Researcher enters servers of 35 tech companies, runs code
A cyber security researcher has utilised a security vulnerability to run code on servers owned by over 35 major tech companies, including Apple, Microsoft, Netflix, Tesla, Uber, Shopify, Yelp and PayPal, the media reported.
According to Bleeping Computer, security researcher Alex Birsan found a security vulnerability that allowed him to run code on those servers in what is touted as a novel software supply chain attack.
Birsan has earned over $130,000 in rewards through bug bounty programmes and pre-approved penetration testing arrangements with these companies.
“I feel that it is important to make it clear that every single organisation targeted during this research has provided permission to have its security tested, either through public bug bounty programs or through private agreements. Please do not attempt this kind of test without authorisation,” Birsan was quoted as saying in the report.
Microsoft awarded him their highest bug bounty amount of $40,000 and released a white paper on this security issue.
The tech giant identified the issue as CVE-2021-24105 for their Azure Artifactory product.
The novel software supply chain attack comprised uploading malware to open source repositories, “which then got distributed downstream automatically into the company’s internal applications”.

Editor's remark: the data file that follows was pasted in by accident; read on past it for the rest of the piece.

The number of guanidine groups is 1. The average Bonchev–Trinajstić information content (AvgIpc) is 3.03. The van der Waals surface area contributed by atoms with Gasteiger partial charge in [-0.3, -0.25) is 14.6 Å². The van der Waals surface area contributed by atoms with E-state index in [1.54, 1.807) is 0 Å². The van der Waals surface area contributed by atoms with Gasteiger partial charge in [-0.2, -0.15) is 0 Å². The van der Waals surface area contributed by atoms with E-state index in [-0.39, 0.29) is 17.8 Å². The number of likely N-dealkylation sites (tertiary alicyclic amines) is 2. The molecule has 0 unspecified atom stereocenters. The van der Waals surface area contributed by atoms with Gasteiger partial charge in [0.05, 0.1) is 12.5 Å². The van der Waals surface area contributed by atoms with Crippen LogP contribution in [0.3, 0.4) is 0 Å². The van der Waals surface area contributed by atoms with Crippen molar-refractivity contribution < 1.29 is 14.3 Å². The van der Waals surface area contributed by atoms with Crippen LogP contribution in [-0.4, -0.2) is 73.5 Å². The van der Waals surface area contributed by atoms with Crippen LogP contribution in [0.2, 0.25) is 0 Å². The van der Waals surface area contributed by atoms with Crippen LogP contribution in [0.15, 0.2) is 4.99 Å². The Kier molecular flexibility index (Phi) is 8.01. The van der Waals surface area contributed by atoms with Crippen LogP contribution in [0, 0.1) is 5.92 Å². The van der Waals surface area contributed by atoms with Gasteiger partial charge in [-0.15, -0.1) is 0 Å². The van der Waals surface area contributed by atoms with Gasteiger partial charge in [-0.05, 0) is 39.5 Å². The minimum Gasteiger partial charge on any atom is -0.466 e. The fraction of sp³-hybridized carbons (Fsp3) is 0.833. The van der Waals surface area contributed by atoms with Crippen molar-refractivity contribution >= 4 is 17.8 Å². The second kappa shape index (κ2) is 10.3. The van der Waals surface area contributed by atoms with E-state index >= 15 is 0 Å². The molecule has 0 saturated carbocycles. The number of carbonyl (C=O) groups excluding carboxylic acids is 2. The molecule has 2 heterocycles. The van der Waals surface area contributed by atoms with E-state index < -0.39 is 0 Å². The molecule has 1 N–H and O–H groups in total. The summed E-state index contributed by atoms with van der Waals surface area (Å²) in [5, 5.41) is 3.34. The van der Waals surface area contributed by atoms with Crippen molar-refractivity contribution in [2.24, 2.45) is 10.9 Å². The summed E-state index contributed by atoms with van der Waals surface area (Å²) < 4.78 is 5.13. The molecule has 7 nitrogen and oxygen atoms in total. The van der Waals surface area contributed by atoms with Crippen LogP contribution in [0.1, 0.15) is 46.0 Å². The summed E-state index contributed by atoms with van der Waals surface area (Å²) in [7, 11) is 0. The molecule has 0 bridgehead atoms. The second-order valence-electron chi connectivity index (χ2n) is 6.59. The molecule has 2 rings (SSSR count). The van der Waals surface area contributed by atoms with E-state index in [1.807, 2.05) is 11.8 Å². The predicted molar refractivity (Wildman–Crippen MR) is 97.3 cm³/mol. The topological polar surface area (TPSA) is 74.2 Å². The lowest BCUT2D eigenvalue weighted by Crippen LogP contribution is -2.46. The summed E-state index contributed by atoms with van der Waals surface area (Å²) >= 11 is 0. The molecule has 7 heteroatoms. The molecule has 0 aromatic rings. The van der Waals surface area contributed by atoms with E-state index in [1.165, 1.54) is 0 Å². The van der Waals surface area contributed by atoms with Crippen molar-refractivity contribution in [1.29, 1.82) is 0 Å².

The supply chain attack was more sophisticated as it needed no action by the victim, who automatically received the malicious packages.
Apple told Bleeping Computer that Birsan will get a reward via its Security Bounty programme for responsibly disclosing this issue.
PayPal has publicly disclosed Birsan’s HackerOne report mentioning the $30,000 bounty amount.
The possibility remains for such attacks to resurface and grow, especially on open-source platforms with no easy solution for dependency confusion, according to the researcher.
“I believe that finding new and clever ways to leak internal package names will expose even more vulnerable systems, and looking into alternate programming languages and repositories to target will reveal some additional attack surface for dependency confusion bugs,” the researcher said in his blog post. IANS